Of all the different types of emotions, happiness tends to be the one that people strive for the most. Happiness is often defined as a pleasant emotional state that is characterized by feelings of contentment, joy, gratification, satisfaction, and well-being.
Research on happiness has increased significantly since the 1960s within a number of disciplines, including the branch of psychology known as positive psychology. This type of emotion is sometimes expressed through:
•Facial expressions: such as smiling
•Body language: such as a relaxed stance
•Tone of voice: an upbeat, pleasant way of speaking
While happiness is considered one of the basic human emotions, the things we think will create happiness tend to be heavily influenced by culture. For example, pop culture influences tend to emphasize that attaining certain things such as buying a home or having a high-paying job will result in happiness.
The realities of what actually contributes to happiness are often much more complex and more highly individualized.2 People have long believed that happiness and health were connected, and research has supported the idea that happiness can play a role in both physical and mental health.
Sadness is another type of emotion often defined as a transient emotional state characterized by feelings of disappointment, grief, hopelessness, disinterest, and dampened mood.
Like other emotions, sadness is something that all people experience from time to time. In some cases, people can experience prolonged and severe periods of sadness that can turn into depression. Sadness can be expressed in a number of ways including:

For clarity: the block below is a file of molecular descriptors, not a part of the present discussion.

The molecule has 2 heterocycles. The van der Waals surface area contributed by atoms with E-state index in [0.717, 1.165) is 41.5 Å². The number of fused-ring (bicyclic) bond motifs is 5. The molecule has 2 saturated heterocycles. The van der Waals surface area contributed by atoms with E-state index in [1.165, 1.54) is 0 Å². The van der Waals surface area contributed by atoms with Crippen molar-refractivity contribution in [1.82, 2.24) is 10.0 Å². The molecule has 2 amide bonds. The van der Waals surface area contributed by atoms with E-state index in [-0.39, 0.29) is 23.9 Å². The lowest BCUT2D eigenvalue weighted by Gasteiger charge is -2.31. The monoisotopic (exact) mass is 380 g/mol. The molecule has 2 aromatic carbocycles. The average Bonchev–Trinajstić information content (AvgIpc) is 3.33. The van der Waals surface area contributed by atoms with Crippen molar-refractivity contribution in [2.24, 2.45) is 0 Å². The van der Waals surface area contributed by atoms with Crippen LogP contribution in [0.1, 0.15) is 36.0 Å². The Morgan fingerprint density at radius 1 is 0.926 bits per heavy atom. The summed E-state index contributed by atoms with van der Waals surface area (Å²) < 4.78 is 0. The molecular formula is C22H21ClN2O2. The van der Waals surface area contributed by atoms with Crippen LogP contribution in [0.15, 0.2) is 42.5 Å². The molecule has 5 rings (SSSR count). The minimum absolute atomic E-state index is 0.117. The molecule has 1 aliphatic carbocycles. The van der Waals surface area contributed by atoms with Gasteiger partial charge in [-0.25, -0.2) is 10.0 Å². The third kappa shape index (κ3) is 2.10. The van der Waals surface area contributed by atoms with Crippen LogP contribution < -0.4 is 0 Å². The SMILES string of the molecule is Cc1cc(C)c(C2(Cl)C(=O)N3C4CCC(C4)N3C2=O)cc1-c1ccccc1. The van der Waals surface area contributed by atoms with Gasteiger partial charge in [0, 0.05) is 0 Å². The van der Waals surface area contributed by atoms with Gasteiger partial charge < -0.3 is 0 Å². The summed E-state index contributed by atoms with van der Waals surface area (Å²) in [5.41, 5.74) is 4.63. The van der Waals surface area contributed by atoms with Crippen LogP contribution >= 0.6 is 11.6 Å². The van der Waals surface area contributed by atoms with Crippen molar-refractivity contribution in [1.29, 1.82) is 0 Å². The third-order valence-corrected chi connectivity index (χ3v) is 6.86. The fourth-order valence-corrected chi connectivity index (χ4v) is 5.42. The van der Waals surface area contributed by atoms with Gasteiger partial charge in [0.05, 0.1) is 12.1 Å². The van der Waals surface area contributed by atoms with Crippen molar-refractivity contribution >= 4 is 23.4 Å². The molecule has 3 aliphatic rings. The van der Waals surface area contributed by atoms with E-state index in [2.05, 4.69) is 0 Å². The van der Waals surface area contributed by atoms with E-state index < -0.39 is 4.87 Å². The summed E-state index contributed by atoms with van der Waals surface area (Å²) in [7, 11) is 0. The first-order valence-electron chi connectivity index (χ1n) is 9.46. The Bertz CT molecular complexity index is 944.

•Withdrawal from others
The type and severity of sadness can vary depending upon the root cause, and how people cope with such feelings can also differ.
Fear is a powerful emotion that can also play an important role in survival. When you face some sort of danger and experience fear, you go through what is known as the fight or flight response.Your muscles become tense, your heart rate and respiration increase, and your mind becomes more alert, priming your body to either run from the danger or stand and fight. This response helps ensure that you are prepared to effectively deal with threats in your environment. Expressions of this type of emotion can include:
- Facial expressions: such as widening the eyes and pulling back the chin
- Body language: attempts to hide or flea from the threat
- Physiological reactions: such as rapid breathing and heartbeat
Of course, not everyone experiences fear in the same way. Some people may be more sensitive to fear and certain situations or objects may be more likely to trigger this emotion.
Disgust is another of the original six basic emotions described by Eckman. Disgust can be displayed in a number of ways including:
- Body language: turning away from the object of disgust
- Physical reactions: such as vomiting or retching
- Facial expressions: such as wrinkling the nose and curling the upper lip